Wood. They shake them out: they give the flask a knock, and out drop all the good shillings. Then they make a sort of a gutter to let the liquor in; and then they pour the metal into the flask, and when the metal is cold, they turn the bad shillings out.
Q. What do they do then?
Wood. They file them to take the metal off that hangs upon the edges, to make them smooth.
Q. Have you seen this done more than once?
Wood. I cannot tell how often I have seen them do it; but I have seen them do it several times.
Q. Do you remember any particular day when you saw them do this?
Wood. I saw him do it upon last Whitson Monday. And about a fortnight or three weeks before I saw her do it, that was the last time I saw her do it.
Q. How many were made on Whitson Monday?
Wood. There were twenty four of them made then.
Q. You say you took out seven of these shillings, one of which you put off to the bar keeper, and the other Mrs. Lemmon stopped herself; were these some of the same?
Wood. These were some of the same.
Q. What did she do to them?
Wood. She scowered them.
Q. So his business was to cast them, and her business was to make them fit for sale?
Wood. That was just as they agreed.
Q. Were they boiled in any thing?
Q. What were they boiled in?
Wood. They were boiled in allom water.
Q. I suppose you used to make some of them?
Wood. I never did any thing, but only assisted in putting them off.
Q. What did you do afterwards?
Wood. When I was in New-Prison I desired them to make every thing safe, and they came and told me every thing was safe.
Q. What did they do with the materials?
Wood. They used to put them into a close stool, or any other private place.
Q. Did they use to put them into a chair?
Wood. Yes, this is the chair they used to put them into. [There was a two armed chair produced with a false bottom, that let down like a flap.]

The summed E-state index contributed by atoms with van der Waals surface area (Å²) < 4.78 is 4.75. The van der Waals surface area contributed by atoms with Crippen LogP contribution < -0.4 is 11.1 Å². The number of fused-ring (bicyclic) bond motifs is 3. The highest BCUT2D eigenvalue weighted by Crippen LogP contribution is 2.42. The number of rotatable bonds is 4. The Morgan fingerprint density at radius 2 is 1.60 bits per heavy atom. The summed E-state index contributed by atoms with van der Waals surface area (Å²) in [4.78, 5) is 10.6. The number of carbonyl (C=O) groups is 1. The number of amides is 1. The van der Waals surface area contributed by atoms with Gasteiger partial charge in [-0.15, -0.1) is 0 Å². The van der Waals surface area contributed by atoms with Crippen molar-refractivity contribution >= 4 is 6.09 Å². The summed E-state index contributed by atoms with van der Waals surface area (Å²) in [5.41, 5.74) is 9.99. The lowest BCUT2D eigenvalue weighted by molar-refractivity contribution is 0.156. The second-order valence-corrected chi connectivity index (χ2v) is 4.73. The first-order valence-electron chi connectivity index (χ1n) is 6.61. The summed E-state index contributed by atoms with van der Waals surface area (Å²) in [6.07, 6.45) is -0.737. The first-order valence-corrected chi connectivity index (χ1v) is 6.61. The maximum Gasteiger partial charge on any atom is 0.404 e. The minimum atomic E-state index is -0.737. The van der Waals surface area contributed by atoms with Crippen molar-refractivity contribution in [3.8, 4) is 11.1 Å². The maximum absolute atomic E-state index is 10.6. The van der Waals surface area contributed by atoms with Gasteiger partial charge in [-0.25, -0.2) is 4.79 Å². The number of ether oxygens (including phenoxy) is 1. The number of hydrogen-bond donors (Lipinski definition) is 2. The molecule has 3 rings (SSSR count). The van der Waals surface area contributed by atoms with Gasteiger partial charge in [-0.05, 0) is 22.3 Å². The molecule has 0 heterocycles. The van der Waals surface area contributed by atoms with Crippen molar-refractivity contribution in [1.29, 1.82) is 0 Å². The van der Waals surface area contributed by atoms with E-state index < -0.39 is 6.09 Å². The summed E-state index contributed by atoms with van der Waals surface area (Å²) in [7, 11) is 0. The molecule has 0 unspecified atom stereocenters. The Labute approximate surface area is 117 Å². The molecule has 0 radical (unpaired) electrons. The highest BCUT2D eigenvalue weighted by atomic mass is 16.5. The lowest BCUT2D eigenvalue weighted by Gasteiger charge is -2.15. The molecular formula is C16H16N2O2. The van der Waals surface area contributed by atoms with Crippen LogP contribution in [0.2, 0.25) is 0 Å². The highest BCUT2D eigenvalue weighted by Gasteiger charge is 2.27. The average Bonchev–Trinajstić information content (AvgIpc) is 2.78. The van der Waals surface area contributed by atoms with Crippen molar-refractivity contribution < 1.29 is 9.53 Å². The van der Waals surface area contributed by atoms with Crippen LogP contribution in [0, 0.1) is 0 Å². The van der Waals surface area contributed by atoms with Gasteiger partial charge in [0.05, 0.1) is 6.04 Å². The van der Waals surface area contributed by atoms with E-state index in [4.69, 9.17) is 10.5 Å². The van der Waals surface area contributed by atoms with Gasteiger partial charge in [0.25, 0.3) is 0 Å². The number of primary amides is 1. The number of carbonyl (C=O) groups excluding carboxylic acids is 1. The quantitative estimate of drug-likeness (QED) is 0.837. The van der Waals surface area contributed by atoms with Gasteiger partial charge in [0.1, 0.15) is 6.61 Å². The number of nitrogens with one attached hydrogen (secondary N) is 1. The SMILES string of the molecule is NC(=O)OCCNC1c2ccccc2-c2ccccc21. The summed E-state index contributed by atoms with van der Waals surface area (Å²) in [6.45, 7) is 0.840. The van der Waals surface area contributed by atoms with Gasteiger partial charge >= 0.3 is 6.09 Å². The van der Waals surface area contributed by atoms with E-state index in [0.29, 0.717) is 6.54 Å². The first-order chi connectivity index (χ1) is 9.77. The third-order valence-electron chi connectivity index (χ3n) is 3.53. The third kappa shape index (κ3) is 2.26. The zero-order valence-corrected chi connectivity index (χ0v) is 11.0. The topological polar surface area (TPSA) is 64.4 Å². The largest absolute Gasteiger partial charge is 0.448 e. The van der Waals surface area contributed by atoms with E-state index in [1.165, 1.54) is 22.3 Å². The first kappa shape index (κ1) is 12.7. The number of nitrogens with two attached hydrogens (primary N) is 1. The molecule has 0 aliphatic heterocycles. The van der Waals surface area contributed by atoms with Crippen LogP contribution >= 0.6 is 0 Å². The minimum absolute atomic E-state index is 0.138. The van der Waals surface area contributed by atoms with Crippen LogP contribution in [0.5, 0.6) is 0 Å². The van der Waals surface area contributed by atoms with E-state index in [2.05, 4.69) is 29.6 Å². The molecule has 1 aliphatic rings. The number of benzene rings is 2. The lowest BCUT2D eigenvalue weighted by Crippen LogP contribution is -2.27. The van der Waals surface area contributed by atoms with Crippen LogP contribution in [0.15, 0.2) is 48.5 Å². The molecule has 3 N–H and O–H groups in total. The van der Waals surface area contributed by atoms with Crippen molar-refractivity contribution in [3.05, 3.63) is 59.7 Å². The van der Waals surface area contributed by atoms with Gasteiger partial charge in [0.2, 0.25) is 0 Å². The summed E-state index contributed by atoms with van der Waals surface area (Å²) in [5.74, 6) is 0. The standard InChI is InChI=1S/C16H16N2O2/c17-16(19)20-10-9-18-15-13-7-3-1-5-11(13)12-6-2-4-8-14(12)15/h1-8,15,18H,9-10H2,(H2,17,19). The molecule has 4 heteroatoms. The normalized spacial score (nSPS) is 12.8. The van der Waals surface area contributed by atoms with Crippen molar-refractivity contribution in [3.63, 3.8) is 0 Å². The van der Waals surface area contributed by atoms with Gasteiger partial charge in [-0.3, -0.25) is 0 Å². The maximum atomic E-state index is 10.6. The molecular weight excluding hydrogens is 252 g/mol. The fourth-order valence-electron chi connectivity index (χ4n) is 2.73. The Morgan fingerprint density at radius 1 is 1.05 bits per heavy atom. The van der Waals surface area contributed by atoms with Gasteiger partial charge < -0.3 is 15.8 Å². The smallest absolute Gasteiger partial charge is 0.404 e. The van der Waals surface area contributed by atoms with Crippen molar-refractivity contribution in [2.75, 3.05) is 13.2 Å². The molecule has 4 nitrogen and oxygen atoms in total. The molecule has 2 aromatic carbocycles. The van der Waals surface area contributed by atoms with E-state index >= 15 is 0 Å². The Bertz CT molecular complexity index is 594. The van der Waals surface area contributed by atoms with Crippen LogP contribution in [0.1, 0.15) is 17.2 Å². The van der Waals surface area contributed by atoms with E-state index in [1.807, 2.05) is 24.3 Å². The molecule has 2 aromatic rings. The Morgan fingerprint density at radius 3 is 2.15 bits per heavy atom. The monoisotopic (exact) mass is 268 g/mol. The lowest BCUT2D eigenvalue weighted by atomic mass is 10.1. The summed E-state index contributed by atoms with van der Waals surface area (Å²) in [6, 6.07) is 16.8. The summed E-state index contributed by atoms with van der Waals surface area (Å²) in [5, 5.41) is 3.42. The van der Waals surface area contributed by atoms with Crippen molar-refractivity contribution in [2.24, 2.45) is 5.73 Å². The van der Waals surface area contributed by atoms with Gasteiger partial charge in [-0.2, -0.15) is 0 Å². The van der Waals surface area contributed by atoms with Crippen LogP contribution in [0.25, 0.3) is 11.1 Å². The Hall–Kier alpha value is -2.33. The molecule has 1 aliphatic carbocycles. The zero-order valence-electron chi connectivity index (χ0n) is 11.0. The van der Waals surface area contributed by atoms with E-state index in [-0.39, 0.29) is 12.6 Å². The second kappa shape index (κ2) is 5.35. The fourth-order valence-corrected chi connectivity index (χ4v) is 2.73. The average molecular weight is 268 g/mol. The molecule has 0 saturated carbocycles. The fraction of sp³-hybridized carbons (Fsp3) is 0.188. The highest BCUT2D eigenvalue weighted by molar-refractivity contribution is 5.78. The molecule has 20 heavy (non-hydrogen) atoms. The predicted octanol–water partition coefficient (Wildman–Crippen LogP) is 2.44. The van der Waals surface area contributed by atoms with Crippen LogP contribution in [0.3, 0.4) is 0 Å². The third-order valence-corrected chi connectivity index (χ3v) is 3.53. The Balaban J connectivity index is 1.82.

On Wednesday night when I saw Mr. North, I thought it better than to lie in goal, to make a confession.
Q. Did you say any thing to Mr. North where the things were?
Wood. I told him they were in a chair with a false bottom; and that there were some drawers with oil and other things.
Q. Pray what other account did you give to Mr. North?
Wood. Sir, I could give no other account.
Q. Was that money that you put off made
Wood. Yes, the same.
Court. She says, That on Whitson Monday she saw you coin 24 shillings.
Prisoner, Deb. Lloyd. She says, she saw me coin some too. These poor hands are not fit for coining. You know how to make them.
Counsel. She does so.
Deb. Lloyd. Did not you lie with my husband all night?
Speaking to her husband, she said, Did not you take her home, and was not she seen in bed with you?
Wood . No, I did not.
Brooks. (constable) About seven weeks ago Mrs. Lemmon sent for me to take charge of a person for putting off bad money.
Q. Who did she charge you with?
Prisoner, Deb. Lloyd. Pray, Madam, did I ever give you a shilling?
Jury. She does not say you did.
Q. to Mrs. Lemmon. Do you remember one or both of these women coming to your house?
Mrs. Lemmon. Yes, very well, I remember both of them; Deb. Lloyd, and the evidence Wood, came to my house, and had a three half-penny glass of rum.
Q. Who drank the rum?
Lemmon. Deb. Lloyd.
Q. Who offered you the shilling?
Q. Did you take this shilling of her?
Lemmon. I threw the shilling down upon the bar, but I did not like the sound of it. So I kept it and stopped her.
Q. Are you sure this is the shill ing she gave you?
Lemmon. I verily believe it is; I cannot swear positively to it; for I gave it several gentlemen there that looked at it, and then I gave it to the constable. It is the shilling I gave the constable; and that very night I found three bad shillings that the young woman at the bar had taken that day.
Prisoner, Deb. Lloyd. I never saw the gentlewoman in my life before, so I don't know how I can ask her any questions.
Lemmon. When I complained that it was a bad shilling, the Prisoner Deb. Lloyd run away.